Lenovo restructuring bites into profits

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Lenovo, the world’s third biggest personal computer maker, on Thursday said its profitability would not improve until 2007 as it continued to restructure the PC business it acquired from IBM last year.

It said challenges such as aggressive price competition in the global PC industry would weigh on performance, but stressed it was “on the right track” to achieve sustainable profit growth.

“We want our shareholders to be patient with us. Please give us time. We will see results of restructuring in three to five quarters,” said Yang Yuanqing, chairman.

Lenovo, which bought IBM’s PC unit for US$1.75bn last year, said in March it would spend US$100m to reform its international business, including cutting 5 per cent of its workforce.

The company is seeking to improve the competitiveness of its international business by cutting fixed costs and expanding its product portfolio to tap a wider market – the business it acquired from IBM was mainly focused on selling to big corporations.

In February it began shipping Lenovo-branded PCs outside China for the first time, in an effort to capture a bigger share of the lower-end market.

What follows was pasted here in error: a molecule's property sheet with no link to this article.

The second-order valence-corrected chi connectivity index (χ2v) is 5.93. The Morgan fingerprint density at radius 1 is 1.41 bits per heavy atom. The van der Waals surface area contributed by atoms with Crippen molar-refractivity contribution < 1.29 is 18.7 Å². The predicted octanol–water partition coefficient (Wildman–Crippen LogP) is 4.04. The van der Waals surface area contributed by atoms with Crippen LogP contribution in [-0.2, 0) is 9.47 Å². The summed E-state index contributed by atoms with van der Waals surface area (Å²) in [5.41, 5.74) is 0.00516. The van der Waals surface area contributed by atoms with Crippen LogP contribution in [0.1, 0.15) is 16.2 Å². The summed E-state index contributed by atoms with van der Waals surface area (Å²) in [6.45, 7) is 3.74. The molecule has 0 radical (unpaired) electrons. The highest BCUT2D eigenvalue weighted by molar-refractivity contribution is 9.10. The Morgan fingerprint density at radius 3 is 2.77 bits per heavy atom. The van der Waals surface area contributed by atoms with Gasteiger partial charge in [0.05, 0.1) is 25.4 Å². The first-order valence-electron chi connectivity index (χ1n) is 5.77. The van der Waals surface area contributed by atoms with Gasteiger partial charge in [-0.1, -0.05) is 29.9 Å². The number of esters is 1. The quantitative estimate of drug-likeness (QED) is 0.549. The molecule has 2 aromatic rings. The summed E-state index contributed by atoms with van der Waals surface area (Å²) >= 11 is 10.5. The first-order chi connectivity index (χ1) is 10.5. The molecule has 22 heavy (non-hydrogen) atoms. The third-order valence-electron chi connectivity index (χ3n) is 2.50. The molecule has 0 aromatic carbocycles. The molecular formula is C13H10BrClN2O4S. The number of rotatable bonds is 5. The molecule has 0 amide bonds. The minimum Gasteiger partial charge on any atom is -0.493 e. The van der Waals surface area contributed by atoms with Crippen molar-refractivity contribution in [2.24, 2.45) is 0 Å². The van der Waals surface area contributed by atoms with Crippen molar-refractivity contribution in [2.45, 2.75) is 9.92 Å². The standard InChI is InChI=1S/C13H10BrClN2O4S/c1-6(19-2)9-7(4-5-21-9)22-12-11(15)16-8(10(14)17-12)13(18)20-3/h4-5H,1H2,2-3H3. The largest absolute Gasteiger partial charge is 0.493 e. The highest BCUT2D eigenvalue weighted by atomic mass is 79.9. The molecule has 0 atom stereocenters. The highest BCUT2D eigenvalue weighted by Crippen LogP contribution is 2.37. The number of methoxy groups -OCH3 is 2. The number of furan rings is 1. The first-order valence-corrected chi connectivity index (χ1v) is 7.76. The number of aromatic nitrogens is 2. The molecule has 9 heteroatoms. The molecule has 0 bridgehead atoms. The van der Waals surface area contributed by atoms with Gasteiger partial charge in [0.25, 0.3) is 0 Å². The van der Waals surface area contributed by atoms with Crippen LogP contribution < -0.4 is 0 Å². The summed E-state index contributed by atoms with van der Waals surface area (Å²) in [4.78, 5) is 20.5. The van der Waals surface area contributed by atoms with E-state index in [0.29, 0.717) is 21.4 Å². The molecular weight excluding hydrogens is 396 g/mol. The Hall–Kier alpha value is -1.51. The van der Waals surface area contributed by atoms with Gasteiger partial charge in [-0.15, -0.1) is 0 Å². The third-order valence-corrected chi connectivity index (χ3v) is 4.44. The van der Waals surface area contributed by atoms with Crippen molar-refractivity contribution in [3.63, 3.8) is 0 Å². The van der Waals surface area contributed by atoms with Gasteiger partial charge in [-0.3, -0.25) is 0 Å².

The operation is under pressure because of competition from larger rivals Dell and Hewlett-Packard. Lenovo has been losing market share.

“Although our acquired business has turned profitable in the last year, it is mostly due to synergies and savings. The business itself is still not very competitive,” said Mr Yang.

Lenovo on Thursday said it had booked US$70m of the restructuring cost in its fiscal fourth quarter ended March this year, resulting in a larger-than-expected quarterly loss of HK$903m (US$116m), compared with a profit of HK$365m in the previous quarter. Full-year net profit fell 85 per cent to HK$173m.

The weaker-than-expected results sent its shares in Hong Kong down 3.9 per cent to HK$2.45.

Including Thursday’s loss, Lenovo’s shares have fallen 31 per cent this year, underperforming the Hang Seng index.

Mary Ma, chief financial officer, said the company did not have plans for another restructuring this year, and the total cost would remain at $100m.

Lenovo said its Chinese business remained intact. PC shipments rose 31 per cent in the first three months of 2006, above the market average of 21 per cent.

Lenovo’s full-year turnover jumped 359 per cent to HK$103.6bn, and PC shipments grew 11 per cent.

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